When It Comes To Baby's Crib, Experts Say Go Bare Bones | WAMU 88.5 - American University Radio
Filed Under:

When It Comes To Baby's Crib, Experts Say Go Bare Bones

Play associated audio

No more blankets in the baby's bed. Not even when it's cold outside. No bumpers, pillows, or toys. All these accoutrements are hazards for newborns and infants, according to the American Academy of Pediatrics, which has released new expanded guidelines for reducing deaths from Sudden Infant Death Syndrome, or SIDS, and other causes including suffocation, entrapment and asphyxia.

"Babies can roll into [anything] soft and suffocate against it, and babies can crawl under it and suffocate," says Rachel Moon, a pediatrician at Children's National Medical Center in Washington, DC and chairwoman of the AAP Task Force on SIDS. "Even the hard bumper pads are a problem because babies can scoot in and get their head wedged in between the mattress and the bumper pad and can't get out."

Over the past 20 years since the academy's initial recommendations to put infants to sleep on their backs instead of their stomachs, the incidence of SIDS has declined dramatically. Even so, some 2,300 babies still die every year in the U.S. from SIDS.

Moon says the safest environment is a bare one. The only thing that should be in the crib is the mattress with a tightly fitting sheet and the baby, she says. Some products claim they can help prevent SIDS, but there's absolutely no evidence for that, says Moon.

The new recommendations also suggest the baby should be in the parents room, so parents can hear, see and touch them if needed. But not in the parents' bed, with potentially risky pillows and heavy blankets.

Accidental suffocation may account for some of these deaths. There are also some babies who are particularly vulnerable because their brain hasn't fully matured yet and they don't wake up easily when faced with an obstacle. Exposure to tobacco, alcohol or illicit drugs during pregnancy can increase that risk.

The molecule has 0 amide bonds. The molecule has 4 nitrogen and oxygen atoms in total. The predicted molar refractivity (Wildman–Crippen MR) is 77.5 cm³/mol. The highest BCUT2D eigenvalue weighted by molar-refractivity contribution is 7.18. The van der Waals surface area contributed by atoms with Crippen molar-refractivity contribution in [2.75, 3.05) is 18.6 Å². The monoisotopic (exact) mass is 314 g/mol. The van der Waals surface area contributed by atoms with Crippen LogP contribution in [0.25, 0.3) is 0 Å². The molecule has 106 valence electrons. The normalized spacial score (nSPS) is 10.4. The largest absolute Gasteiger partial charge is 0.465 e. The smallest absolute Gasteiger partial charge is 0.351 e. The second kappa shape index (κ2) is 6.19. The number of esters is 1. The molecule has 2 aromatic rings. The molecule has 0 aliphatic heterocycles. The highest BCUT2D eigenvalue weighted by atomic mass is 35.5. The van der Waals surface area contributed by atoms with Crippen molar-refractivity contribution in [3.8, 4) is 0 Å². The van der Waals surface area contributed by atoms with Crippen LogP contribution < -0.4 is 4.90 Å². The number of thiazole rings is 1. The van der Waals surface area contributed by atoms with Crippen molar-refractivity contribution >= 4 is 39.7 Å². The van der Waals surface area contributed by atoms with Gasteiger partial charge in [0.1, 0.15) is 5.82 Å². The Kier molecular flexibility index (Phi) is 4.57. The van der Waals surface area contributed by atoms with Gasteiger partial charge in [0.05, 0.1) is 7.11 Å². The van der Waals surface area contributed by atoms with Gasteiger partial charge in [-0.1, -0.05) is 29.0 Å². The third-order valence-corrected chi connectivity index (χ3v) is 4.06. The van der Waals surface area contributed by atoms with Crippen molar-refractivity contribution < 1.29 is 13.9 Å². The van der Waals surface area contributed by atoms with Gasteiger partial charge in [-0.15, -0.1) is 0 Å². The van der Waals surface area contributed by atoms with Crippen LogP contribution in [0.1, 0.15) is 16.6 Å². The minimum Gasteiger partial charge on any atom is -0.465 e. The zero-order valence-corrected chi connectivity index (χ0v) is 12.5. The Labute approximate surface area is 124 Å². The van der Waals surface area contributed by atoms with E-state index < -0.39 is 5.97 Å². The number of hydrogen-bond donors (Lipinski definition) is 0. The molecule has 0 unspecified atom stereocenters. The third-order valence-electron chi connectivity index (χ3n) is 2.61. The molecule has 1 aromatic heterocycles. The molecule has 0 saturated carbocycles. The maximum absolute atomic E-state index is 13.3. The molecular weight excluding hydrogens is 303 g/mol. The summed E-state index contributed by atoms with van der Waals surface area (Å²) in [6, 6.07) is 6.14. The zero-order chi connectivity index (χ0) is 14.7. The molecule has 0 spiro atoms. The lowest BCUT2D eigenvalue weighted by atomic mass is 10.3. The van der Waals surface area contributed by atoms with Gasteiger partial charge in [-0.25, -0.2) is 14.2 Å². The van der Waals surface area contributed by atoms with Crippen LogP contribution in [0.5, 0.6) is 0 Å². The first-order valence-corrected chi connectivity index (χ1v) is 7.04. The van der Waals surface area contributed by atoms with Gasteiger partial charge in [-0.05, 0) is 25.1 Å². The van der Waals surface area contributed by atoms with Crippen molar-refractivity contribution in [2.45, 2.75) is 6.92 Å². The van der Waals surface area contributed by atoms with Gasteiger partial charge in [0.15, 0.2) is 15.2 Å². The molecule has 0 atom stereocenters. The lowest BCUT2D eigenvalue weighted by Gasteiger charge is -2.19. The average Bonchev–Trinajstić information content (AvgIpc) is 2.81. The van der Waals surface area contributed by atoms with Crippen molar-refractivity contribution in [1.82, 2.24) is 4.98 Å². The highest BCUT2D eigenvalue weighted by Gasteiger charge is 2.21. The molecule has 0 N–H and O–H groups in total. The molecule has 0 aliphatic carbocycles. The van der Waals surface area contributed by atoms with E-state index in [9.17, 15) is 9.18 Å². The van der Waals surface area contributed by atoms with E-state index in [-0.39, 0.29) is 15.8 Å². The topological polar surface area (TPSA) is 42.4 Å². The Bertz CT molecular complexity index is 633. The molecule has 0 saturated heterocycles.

This is the first year the academy also recommends breast feeding and immunization to prevent infant death. Moon says they both help prevent infection and its known that many babies who die from SIDS often suffered from an infection before they died. The infection may have weakened their immune system and their ability to breathe normally.

Copyright 2011 National Public Radio. To see more, visit http://www.npr.org/.

NPR

Lowly Worm Is Back! Richard Scarry Jr. Brings Dad's Manuscript To Life

The younger Scarry, also an illustrator, found a draft of Best Lowly Worm Book Ever! in his dad's Swiss chalet. He says all that was missing was the final art, "so that's what I did."
NPR

A Food Crisis Follows Africa's Ebola Crisis

Food shortages are emerging in the wake of West Africa's Ebola epidemic. Market shelves are bare and fields are neglected because traders can't move and social gatherings are discouraged.
NPR

Uber Greases The Wheel With Obama's Old Campaign Manager

Uber is hiring David Plouffe, the mastermind of Obama's 2008 campaign, to power its own political strategy. What can a tech-savvy political animal offer a ride-sharing service?
NPR

Native Stories From Alaska Give Gamers Something To Play With

The video game Never Alone draws on a traditional Inupiaq story and the actual experiences of native Alaskan elders, storytellers and youth.

Leave a Comment

Help keep the conversation civil. Please refer to our Terms of Use and Code of Conduct before posting your comments.